Something fun: Halloween candy was a special treat

Hands up. How many of you have stolen candy from your kids’ Halloween stash? The fun-sized candy bars, right? Yeah. Like it was gold! Then smugly commented when your child accuses you of the theft: “I made you. You owe me.” Or something of the like.
Guilty. In my middle-class upbringing, candy wasn’t readily accessible. It wasn’t in the house. There wasn’t a candy aisle in the grocery store. At least not to the extent there is today. Mom didn’t stock candy in the pantry. There weren’t any candy bar-like granola bars, either. The closest thing we had was the bag of semi-sweet Nestle’s chocolate chips you might raid for a few chips here and there. And those were pretty scarce, too. Us kids only got candy on Easter, Christmas and Halloween.
Halloween candy earned during trick-or-treating? Score! My siblings and I put together our costumes, usually homemade, wiggling into old dresses mom had, digging for old hats, using tablecloths for capes, then mom’s makeup or a plastic mask from the dime store to disguise our face. Maybe mom or grandma did some crafty sewing to augment our creations.   
We knew which places had the best treats, candied apples and popcorn balls, and you hit those first before they ran out. There were those houses where a trick was demanded to earn your treat, a trade-off you’d have to weigh in regard to wasted time presenting your trick and waiting for others to get through the process. We ran between houses, across streets. Skipped the dentist who gave out toothbrushes. And when you learned apples or oranges were being handed out at a certain address, skipped them, too.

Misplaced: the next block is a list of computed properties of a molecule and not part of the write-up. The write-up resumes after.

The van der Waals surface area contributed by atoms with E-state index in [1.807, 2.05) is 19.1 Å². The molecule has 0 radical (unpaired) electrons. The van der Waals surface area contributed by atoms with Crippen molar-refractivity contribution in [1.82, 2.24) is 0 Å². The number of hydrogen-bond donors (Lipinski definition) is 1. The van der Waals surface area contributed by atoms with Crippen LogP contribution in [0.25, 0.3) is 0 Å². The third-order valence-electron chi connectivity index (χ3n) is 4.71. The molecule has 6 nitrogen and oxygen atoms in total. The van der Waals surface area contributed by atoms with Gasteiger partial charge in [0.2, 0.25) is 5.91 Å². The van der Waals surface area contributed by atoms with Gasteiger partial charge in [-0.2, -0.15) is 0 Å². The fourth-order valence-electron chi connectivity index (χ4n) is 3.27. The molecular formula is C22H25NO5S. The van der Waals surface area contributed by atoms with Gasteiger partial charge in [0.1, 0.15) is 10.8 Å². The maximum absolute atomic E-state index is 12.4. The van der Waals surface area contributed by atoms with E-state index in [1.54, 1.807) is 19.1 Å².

We swarmed over the neighborhood from sunset to 9 p.m. or whenever porch lights were turned off. There weren’t organized costume parades held downtown or at schools or churches to provide children safer trick-or-treat environs. Halloween meant that an excitement-charged horde of witches, gypsies, ghosts, cartoon characters and the like seethed through the darkness over a several block radius to acquire a treasure trove of sugary treats.
Once the night’s loot was maximized and time had expired for further collection, we hurried home. I’m sure it was cold out, but our layered clothing, adrenaline and running kept us plenty warm. At home, shucking out of our sweaty costumes, we kept our bag of hard-won treats clenched close. You didn’t let your candy out of your sight. Adults weren’t to be trusted, nor your siblings.
In solitude, you poured out your goodies onto the floor or bed in your room, and you began to sort and tally:  Snickers, Milky Ways, M&Ms, 3 Musketeers, Butterfingers, Baby Ruths, Sweetarts, wrapped peanut butter kisses, packs of candy corn, Double Bubble gum, wax bottles of sweet liquids, Pixie Stix, Tootsie Pops, hard candy, on and on. Inevitably, we’d have to go to sleep, only to find the next morning our careful tally was off. Candy was missing!
We’d surrendered the apples and oranges to our parents the night before. But that wasn’t what they wanted. Mom and Dad, usually Dad, had pillaged our plunder. Or maybe it was my sister. They never confessed. After you got home from school, more candy was missing. The ravaging of your stores continued until you were down to the yellow and green suckers, a few peanut butter kisses and rock hard bubble gum. You vowed to hide your stash better next year.  
These days, kids get candy as a matter of course. Sweets are even included in the food pyramid. The candy free-for-all Halloween represented to me in my heyday doesn’t hold the same appeal for today’s kids. Halloween has become a family affair about themed costumes and adult parties. Children don’t experience the candy-driven anticipation and execution of that night of trick-or-treating. They don’t know to savor the pirate’s greed of possession and protection of one’s sugary booty. Another right of passage lost to this generation. Sigh.